The Read Around The World Book Club discussion

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June 2017 Kenya > Prologue up to including chapter 9

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message 1: by Melanie (new)

Melanie | 338 comments Mod
So how do we feel being in Kenya? First impressions of writing style? Narrator's voice?


message 2: by Deirdre (new)

Deirdre Metcalf | 17 comments This month I am absolutely loving the book. It is heartbreaking and beautiful all at the same time. I have already begun getting lost in the plot. The relationship between Ajany and Odidi is just perfection.
The writing style is very unique. It is choppy but also poetic. I have already begun tabbing some of my favorite passages. I descriptions and metaphors paint a beautiful picture.


message 3: by Melanie (new)

Melanie | 338 comments Mod
The writing style really reminds me of Ondaatje (who I love) and Joyce (who I never managed to read) and at times I feel she is a bit more than just inspired by these great writers. The story does suck you in and the "confused" narrative reflects the turmoil of the people and the country. I guess it is easy to forget that before colonialism there was no such thing as "Kenya", Kenya is an invention of British administrators drawing random lines on a map and saying: This is henceforth a country. A country of very different people, tribes and cultures, also tribal lands cut in half due to borders. What a mess! The fact that Ajany's and Odidi's Dad is an arms dealer is just as commonplace as the fact that they are ready to defend their farm with weapons at a moments notice. Odidi's death: Had he become a gangster or a political activist? Or is it one and the same thing? Ajany: why was she waiting for the police to come and get her, has she killed her lover?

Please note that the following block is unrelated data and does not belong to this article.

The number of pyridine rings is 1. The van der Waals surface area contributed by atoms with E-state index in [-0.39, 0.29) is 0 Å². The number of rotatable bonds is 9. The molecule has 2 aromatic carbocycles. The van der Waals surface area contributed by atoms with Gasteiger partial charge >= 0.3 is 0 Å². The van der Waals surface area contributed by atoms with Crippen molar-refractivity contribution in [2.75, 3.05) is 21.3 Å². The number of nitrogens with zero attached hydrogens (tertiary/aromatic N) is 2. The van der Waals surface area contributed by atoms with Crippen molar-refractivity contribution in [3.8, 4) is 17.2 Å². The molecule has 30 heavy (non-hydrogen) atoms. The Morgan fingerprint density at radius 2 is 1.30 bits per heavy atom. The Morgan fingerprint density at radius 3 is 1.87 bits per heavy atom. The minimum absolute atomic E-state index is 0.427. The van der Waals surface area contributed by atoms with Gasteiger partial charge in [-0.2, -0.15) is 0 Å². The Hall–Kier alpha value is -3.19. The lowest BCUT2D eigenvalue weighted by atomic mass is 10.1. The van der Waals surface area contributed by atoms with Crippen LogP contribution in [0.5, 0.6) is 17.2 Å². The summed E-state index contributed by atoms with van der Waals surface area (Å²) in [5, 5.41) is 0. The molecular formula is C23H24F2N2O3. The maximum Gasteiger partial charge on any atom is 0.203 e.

The language is partially wonderful to me but at times it irritates me, it feels that she is trying to hard whilst in some places it just comes naturally.


message 4: by Catherine (new)

Catherine  Pinkett Just started first few chapters and sorry guys I'm not particularly feeling it. put it down for a while


message 5: by Melanie (new)

Melanie | 338 comments Mod
Jayne Catherine pinkett wrote: "Just started first few chapters and sorry guys I'm not particularly feeling it. put it down for a while"
That's fair enough, it is not an easy read.


message 6: by Milena (last edited Jun 07, 2017 10:45AM) (new)

Milena Widdowson What a stunning writing style; as it is so poetic and rich it took me a little time to get used to- this isn't a quick read. Now I am totally lost in the landscape, the characters, the history of a country I know so little about.

I love the theme of belonging that weaves everything together, of finding something that feels real, feels true and rooted.

I think the issues raised so far are incredibly powerful and thought provoking. Some points spoke to me particularly: Odidi's thoughts as he dies, of leaving things too late,the consequences of not honouring what is emotionally important.The fickle nature of prejudice in children and how this transfers into adulthood all too easily. The escape into music, into art- into education. The potential darkness of fighting for what you believe at all costs, then realising that this belief was not as noble as you thought. The power of not speaking up for what your gut tells you is wrong for a greater good that doesn't in reality exist. The power of the dead over the living; how history will not be buried.